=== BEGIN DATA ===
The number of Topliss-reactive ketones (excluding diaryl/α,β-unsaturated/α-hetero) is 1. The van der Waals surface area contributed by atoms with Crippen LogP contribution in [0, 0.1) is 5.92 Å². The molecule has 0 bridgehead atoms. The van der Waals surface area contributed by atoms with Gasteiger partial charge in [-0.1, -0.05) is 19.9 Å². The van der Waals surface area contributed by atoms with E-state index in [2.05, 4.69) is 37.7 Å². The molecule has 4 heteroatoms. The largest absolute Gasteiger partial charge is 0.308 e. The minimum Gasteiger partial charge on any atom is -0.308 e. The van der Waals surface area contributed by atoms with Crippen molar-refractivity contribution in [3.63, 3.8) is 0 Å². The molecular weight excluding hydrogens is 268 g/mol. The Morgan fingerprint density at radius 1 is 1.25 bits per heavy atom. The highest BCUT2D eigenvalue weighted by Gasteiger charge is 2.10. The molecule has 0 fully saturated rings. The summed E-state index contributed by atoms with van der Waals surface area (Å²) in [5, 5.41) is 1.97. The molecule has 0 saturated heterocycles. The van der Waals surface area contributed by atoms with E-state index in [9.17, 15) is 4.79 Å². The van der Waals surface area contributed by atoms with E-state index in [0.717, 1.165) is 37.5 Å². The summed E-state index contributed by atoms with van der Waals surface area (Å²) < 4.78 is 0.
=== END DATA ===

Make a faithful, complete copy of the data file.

The number of Topliss-reactive ketones (excluding diaryl/α,β-unsaturated/α-hetero) is 1. The van der Waals surface area contributed by atoms with Crippen LogP contribution in [0, 0.1) is 5.92 Å². The molecule has 0 bridgehead atoms. The van der Waals surface area contributed by atoms with Gasteiger partial charge in [-0.1, -0.05) is 19.9 Å². The van der Waals surface area contributed by atoms with E-state index in [2.05, 4.69) is 37.7 Å². The molecule has 4 heteroatoms. The largest absolute Gasteiger partial charge is 0.308 e. The minimum Gasteiger partial charge on any atom is -0.308 e. The van der Waals surface area contributed by atoms with Crippen molar-refractivity contribution in [3.63, 3.8) is 0 Å². The molecular weight excluding hydrogens is 268 g/mol. The Morgan fingerprint density at radius 1 is 1.25 bits per heavy atom. The highest BCUT2D eigenvalue weighted by Gasteiger charge is 2.10. The molecule has 0 fully saturated rings. The summed E-state index contributed by atoms with van der Waals surface area (Å²) in [5, 5.41) is 1.97. The molecule has 0 saturated heterocycles. The van der Waals surface area contributed by atoms with E-state index in [9.17, 15) is 4.79 Å². The van der Waals surface area contributed by atoms with E-state index in [0.717, 1.165) is 37.5 Å². The summed E-state index contributed by atoms with van der Waals surface area (Å²) < 4.78 is 0.